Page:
Bad guy Kincaid controls the local water supply and plans to do in the other ranchers. Government agent Saunders shows up undercover to do in Kincaid and win the heart of one of his victims Fay Denton.
The Eagle uses sky writing to make threats against a corporation. Nathan Gregory owns a traveling fairground and is thought to be the Eagle. Craig McCoy is a pilot who goes looking for the Eagle when Gregory turns up missing.
B. Reeves Eason
Pecos Grant rides into a strange town only to find that everyone recognizes him, not as Pecos Grant, but as a presumed-dead man named Rawlins. Even Rawlins' wife thinks her husband has come back. Pecos sets out to solve the mystery.
Imprisoned for a murder he did not commit, John Brant escapes and ends up out west where, after giving the local lawmen the slip, he joins up with an outlaw gang. Brant finds out that '... See full summary »
Rancher Tim Clark borrows money from Bob Russell, who then rustles Clark's cattle so he will be unable to repay the money. Thus Russell is able to cheat Clark out of his ranch. Clark becomes a prospector for silver and ultimately comes to settle accounts with Russell and crooked deputy Bendix. Written by
Jim Beaver <email@example.com>
One of over a hundred Columbia features, mostly Westerns, sold to Hygo Television Films in the 1950s, who marketed them under the name of Gail Pictures; opening credits were redesigned, with some titles misspelled, the credit order of the players rearranged, some names misspelled, and new end titles attached, thus eliminating any evidence of their Columbia roots. Apparently, the original material was not retained in most of the cases, and the films have survived, even in the Sony library, only with these haphazardly created replacement opening and end credits. See more »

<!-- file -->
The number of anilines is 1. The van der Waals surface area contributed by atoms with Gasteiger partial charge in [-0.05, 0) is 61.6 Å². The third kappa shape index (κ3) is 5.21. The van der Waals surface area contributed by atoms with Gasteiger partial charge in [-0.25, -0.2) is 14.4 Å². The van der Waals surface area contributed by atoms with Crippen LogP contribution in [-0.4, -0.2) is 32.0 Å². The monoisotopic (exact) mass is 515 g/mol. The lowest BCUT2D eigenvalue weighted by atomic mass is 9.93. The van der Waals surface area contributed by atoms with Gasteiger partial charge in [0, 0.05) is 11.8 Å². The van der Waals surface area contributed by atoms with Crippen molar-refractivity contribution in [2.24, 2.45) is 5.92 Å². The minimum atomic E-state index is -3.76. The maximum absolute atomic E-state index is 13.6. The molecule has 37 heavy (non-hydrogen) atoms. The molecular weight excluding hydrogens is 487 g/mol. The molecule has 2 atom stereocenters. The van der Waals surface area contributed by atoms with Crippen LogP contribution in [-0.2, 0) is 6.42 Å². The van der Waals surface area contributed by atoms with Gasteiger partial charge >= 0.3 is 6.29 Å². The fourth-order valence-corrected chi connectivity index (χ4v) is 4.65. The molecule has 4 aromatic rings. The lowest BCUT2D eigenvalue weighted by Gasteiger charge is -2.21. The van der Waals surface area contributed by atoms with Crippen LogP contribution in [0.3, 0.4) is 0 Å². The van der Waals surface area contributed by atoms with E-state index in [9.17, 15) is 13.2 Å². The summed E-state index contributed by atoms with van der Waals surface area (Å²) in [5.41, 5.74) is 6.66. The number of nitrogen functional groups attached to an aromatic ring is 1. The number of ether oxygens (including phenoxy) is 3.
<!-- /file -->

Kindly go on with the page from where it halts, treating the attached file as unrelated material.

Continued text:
[after Clark has killed Yokum]
Clark, you're mighty lucky to get out of this - outdrawing the second fastest gun around here.
Who's the fastest?
Either me or you. Some day e'll find out.
Nothing will give me greater pleasure.
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Standard "B" Western of its era has Tim McCoy playing a man named Tim who has his family ranch stolen from him by the crooked Bob Russell (Wheeler Oakman).
TWO-FISTED LAW is pretty much like every other "B" Western that was made around this era. It's pretty amazing how many films would deal with a person shot in the back and the wrong person being arrested or some crooked deal that causes someone to lose a ranch. This film here, like most of them, is mildly entertaining but there's no doubt that if you're wanting a classic this here isn't that.
If you're a fan of McCoy then you'll find him charming here as he plays it pretty straight like normal. I would be lying if I said he was one of my favorite cowboy stars from this era but he's at least mildly entertaining. Once again John Wayne and Walter Brennan are here together, although neither one makes that much of an impact. TWO-FISTED LAW has the typical shoot-outs and chases but there's nothing here that separates it from all the rest.
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